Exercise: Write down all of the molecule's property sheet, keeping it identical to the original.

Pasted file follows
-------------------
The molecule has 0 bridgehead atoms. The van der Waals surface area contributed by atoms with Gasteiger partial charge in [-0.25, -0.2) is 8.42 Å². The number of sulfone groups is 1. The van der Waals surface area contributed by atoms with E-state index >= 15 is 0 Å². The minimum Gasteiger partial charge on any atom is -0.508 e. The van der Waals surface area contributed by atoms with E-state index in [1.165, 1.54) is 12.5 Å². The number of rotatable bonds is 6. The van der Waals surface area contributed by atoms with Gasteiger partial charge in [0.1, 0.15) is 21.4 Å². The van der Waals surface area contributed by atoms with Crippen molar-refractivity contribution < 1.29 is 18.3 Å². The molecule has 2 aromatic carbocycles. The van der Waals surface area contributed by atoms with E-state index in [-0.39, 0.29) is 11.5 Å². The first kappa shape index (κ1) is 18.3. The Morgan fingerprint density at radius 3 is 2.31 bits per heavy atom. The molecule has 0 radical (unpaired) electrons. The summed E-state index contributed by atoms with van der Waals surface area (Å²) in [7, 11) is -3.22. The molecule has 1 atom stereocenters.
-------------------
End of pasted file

The molecule has 0 bridgehead atoms. The van der Waals surface area contributed by atoms with Gasteiger partial charge in [-0.25, -0.2) is 8.42 Å². The number of sulfone groups is 1. The van der Waals surface area contributed by atoms with E-state index >= 15 is 0 Å². The minimum Gasteiger partial charge on any atom is -0.508 e. The van der Waals surface area contributed by atoms with E-state index in [1.165, 1.54) is 12.5 Å². The number of rotatable bonds is 6. The van der Waals surface area contributed by atoms with Gasteiger partial charge in [0.1, 0.15) is 21.4 Å². The van der Waals surface area contributed by atoms with Crippen molar-refractivity contribution < 1.29 is 18.3 Å². The molecule has 2 aromatic carbocycles. The van der Waals surface area contributed by atoms with E-state index in [-0.39, 0.29) is 11.5 Å². The first kappa shape index (κ1) is 18.3. The Morgan fingerprint density at radius 3 is 2.31 bits per heavy atom. The molecule has 0 radical (unpaired) electrons. The summed E-state index contributed by atoms with van der Waals surface area (Å²) in [7, 11) is -3.22. The molecule has 1 atom stereocenters.